It’s hard to write, if you’re not reading. A very simple fact.
The last book I read was Pamuk’s Snow. It took a lot of effort, and resilience to finish it. I’m not sure why, at any other time I would’ve devoured it in a day. The story is beautifully written, and the scenery is breathtaking. Nonetheless, it took me 43 days, to be exact, to finish it.
I’ve never been this far away from the written word.
I miss the thick yellow pages of our Library. My father had a passion for the old novels printed in the 1930s-1960, when paper still had a texture, when every book had a distinct smell. He passed that down to me.
I spent hours on end flipping and reading Churchill’s war memoirs. I loved the smell it left on my fingers after I put it back on the shelf.
It was Jubran that put my little heart’s ache into words. I was 10, and she sat behind me in class, the most beautiful girl that ever wore that brown uniform.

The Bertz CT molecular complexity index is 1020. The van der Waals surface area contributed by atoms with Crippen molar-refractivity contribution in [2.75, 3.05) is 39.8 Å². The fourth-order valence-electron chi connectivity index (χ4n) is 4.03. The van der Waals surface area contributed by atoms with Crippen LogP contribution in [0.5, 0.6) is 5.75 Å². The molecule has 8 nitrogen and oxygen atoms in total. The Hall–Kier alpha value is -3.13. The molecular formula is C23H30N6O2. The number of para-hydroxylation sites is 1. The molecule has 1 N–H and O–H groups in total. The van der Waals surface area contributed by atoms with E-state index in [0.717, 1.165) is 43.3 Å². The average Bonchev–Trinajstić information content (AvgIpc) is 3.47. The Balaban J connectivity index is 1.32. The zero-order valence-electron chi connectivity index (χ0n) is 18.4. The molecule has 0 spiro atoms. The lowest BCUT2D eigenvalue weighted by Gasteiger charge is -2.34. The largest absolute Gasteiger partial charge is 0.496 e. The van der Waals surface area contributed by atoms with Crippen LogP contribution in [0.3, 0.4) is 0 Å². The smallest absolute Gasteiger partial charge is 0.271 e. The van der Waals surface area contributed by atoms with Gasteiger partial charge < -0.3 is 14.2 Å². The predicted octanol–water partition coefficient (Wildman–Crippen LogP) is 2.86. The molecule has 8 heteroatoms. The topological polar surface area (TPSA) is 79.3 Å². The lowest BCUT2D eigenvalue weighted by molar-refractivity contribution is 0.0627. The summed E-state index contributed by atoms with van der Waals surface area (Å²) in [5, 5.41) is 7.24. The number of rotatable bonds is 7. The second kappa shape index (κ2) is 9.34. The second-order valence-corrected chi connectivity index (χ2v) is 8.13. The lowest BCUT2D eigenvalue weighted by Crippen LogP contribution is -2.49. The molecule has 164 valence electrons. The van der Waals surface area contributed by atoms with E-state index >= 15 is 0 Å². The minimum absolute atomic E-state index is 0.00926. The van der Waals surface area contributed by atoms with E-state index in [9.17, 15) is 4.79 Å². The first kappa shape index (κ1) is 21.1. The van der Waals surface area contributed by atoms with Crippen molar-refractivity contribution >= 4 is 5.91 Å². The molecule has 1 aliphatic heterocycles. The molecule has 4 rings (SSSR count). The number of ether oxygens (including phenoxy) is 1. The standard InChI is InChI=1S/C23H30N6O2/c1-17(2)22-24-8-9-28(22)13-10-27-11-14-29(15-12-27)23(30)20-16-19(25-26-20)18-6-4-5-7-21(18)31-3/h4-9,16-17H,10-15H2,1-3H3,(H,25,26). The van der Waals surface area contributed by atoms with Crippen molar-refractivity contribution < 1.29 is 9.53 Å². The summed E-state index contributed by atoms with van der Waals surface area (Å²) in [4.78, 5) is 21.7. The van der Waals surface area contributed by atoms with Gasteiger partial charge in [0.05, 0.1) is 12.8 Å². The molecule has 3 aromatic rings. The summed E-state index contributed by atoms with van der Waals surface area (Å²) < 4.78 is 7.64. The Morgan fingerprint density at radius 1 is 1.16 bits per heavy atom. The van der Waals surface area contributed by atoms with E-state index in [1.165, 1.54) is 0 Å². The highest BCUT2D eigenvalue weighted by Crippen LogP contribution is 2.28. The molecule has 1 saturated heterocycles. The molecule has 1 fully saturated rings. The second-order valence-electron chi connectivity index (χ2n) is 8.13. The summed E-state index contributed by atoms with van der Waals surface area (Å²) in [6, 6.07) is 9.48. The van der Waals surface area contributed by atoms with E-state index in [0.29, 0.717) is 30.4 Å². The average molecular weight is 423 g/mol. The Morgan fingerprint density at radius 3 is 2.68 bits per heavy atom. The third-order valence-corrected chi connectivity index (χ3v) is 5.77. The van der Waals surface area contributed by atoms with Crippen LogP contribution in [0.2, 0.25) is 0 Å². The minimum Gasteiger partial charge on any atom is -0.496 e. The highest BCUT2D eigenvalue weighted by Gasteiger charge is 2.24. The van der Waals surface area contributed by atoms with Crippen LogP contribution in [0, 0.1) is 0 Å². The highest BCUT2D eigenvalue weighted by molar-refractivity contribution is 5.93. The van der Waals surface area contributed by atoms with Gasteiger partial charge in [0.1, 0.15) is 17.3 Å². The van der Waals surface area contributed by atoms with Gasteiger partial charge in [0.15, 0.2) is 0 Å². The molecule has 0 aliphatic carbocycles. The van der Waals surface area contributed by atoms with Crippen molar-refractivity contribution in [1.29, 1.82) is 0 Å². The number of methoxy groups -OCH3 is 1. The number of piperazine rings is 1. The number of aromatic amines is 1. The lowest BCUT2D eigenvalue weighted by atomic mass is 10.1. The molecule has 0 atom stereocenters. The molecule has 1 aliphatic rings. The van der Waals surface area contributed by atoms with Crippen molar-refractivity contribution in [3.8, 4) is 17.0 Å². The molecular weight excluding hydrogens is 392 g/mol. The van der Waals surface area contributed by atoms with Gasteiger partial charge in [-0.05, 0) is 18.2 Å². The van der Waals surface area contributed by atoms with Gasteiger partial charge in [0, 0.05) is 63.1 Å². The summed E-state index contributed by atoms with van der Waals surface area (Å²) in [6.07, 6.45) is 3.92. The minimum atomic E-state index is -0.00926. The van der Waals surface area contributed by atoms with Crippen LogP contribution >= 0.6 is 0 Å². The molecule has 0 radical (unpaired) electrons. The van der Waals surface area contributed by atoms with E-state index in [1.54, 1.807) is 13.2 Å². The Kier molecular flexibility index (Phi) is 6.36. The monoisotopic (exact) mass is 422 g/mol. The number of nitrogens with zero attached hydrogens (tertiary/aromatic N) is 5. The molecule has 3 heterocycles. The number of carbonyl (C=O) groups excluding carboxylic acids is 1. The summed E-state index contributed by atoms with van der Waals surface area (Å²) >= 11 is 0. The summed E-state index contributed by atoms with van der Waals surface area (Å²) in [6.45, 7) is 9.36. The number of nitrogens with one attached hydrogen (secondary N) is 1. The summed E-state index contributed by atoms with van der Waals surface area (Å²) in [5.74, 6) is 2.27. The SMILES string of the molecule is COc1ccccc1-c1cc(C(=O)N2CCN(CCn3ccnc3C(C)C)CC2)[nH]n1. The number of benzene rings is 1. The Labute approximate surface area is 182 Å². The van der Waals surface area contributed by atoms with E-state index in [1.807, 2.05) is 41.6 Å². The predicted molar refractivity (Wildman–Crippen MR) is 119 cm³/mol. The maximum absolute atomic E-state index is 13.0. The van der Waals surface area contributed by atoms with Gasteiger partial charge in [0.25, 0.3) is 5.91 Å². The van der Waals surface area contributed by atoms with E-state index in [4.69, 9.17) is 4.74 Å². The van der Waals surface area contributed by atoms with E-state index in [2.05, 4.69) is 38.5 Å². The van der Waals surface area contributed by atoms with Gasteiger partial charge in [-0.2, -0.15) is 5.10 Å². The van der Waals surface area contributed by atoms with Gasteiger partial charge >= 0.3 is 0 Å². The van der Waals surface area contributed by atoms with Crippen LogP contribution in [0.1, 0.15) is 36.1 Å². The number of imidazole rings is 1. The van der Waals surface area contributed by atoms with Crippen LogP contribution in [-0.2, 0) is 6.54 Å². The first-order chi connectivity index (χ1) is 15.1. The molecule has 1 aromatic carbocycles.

I loved reading them times and times again. It was all too easy for me to start over from the beginning and go through the story as if it was the very first time. I might have read Farewell to Arms more than twenty times, yet it never failed to shake me all over again.
I can’t help thinking of all these characters, not characters, but people. All these people that I’ve come to meet, and care for. It’s disturbing to think they’re all nothing but a product of one’s mind, just like Sophie in Sophie’s World.
The words of these novels feel so far away now, but that distinct smell of age lingers on. It reminds me how tired I am of, and how terrible I am at this passive game of waiting.